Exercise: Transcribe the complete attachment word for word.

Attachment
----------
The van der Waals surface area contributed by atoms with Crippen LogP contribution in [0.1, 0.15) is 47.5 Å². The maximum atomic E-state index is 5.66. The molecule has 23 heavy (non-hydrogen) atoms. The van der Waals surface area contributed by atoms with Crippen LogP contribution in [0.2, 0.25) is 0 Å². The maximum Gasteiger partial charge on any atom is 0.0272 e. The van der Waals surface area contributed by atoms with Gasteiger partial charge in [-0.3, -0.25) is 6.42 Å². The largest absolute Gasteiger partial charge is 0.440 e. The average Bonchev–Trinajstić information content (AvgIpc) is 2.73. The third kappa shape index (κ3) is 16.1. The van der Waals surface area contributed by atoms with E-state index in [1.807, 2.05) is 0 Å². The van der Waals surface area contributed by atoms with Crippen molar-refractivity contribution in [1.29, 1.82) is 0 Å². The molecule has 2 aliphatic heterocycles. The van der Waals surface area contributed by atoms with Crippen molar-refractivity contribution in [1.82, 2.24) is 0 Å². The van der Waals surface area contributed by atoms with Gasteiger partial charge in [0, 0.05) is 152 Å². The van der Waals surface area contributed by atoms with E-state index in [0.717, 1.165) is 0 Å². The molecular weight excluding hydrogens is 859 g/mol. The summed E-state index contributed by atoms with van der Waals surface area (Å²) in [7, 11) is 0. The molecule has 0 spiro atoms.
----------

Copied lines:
The van der Waals surface area contributed by atoms with Crippen LogP contribution in [0.1, 0.15) is 47.5 Å². The maximum atomic E-state index is 5.66. The molecule has 23 heavy (non-hydrogen) atoms. The van der Waals surface area contributed by atoms with Crippen LogP contribution in [0.2, 0.25) is 0 Å². The maximum Gasteiger partial charge on any atom is 0.0272 e. The van der Waals surface area contributed by atoms with Gasteiger partial charge in [-0.3, -0.25) is 6.42 Å². The largest absolute Gasteiger partial charge is 0.440 e. The average Bonchev–Trinajstić information content (AvgIpc) is 2.73. The third kappa shape index (κ3) is 16.1. The van der Waals surface area contributed by atoms with E-state index in [1.807, 2.05) is 0 Å². The van der Waals surface area contributed by atoms with Crippen molar-refractivity contribution in [1.29, 1.82) is 0 Å². The molecule has 2 aliphatic heterocycles. The van der Waals surface area contributed by atoms with Crippen molar-refractivity contribution in [1.82, 2.24) is 0 Å². The van der Waals surface area contributed by atoms with Gasteiger partial charge in [0, 0.05) is 152 Å². The van der Waals surface area contributed by atoms with E-state index in [0.717, 1.165) is 0 Å². The molecular weight excluding hydrogens is 859 g/mol. The summed E-state index contributed by atoms with van der Waals surface area (Å²) in [7, 11) is 0. The molecule has 0 spiro atoms.